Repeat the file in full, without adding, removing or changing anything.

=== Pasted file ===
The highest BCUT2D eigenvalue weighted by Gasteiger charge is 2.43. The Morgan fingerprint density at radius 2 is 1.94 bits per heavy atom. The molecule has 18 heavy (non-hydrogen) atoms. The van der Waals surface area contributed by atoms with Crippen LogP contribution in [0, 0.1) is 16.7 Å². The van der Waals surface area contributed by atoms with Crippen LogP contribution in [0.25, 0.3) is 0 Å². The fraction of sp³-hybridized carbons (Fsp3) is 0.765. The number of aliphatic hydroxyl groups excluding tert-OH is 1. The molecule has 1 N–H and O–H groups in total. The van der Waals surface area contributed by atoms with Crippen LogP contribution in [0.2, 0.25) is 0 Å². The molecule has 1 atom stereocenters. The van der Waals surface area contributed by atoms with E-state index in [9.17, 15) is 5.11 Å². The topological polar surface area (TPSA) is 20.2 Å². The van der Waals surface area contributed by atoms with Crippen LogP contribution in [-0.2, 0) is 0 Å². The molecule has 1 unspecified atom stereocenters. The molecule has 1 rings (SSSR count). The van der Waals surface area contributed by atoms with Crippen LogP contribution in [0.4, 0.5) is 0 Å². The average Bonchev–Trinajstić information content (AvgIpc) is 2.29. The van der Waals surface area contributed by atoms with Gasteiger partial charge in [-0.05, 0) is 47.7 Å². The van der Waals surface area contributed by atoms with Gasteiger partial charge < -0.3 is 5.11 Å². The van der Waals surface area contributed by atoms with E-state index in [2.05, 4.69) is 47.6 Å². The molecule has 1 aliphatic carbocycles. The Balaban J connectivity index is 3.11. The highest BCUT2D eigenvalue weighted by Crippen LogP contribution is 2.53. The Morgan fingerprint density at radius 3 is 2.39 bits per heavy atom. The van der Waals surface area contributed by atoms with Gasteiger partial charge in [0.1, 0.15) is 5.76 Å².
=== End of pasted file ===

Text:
The highest BCUT2D eigenvalue weighted by Gasteiger charge is 2.43. The Morgan fingerprint density at radius 2 is 1.94 bits per heavy atom. The molecule has 18 heavy (non-hydrogen) atoms. The van der Waals surface area contributed by atoms with Crippen LogP contribution in [0, 0.1) is 16.7 Å². The van der Waals surface area contributed by atoms with Crippen LogP contribution in [0.25, 0.3) is 0 Å². The fraction of sp³-hybridized carbons (Fsp3) is 0.765. The number of aliphatic hydroxyl groups excluding tert-OH is 1. The molecule has 1 N–H and O–H groups in total. The van der Waals surface area contributed by atoms with Crippen LogP contribution in [0.2, 0.25) is 0 Å². The molecule has 1 atom stereocenters. The van der Waals surface area contributed by atoms with E-state index in [9.17, 15) is 5.11 Å². The topological polar surface area (TPSA) is 20.2 Å². The van der Waals surface area contributed by atoms with Crippen LogP contribution in [-0.2, 0) is 0 Å². The molecule has 1 unspecified atom stereocenters. The molecule has 1 rings (SSSR count). The van der Waals surface area contributed by atoms with Crippen LogP contribution in [0.4, 0.5) is 0 Å². The average Bonchev–Trinajstić information content (AvgIpc) is 2.29. The van der Waals surface area contributed by atoms with Gasteiger partial charge in [-0.05, 0) is 47.7 Å². The van der Waals surface area contributed by atoms with Gasteiger partial charge < -0.3 is 5.11 Å². The van der Waals surface area contributed by atoms with E-state index in [2.05, 4.69) is 47.6 Å². The molecule has 1 aliphatic carbocycles. The Balaban J connectivity index is 3.11. The highest BCUT2D eigenvalue weighted by Crippen LogP contribution is 2.53. The Morgan fingerprint density at radius 3 is 2.39 bits per heavy atom. The van der Waals surface area contributed by atoms with Gasteiger partial charge in [0.1, 0.15) is 5.76 Å².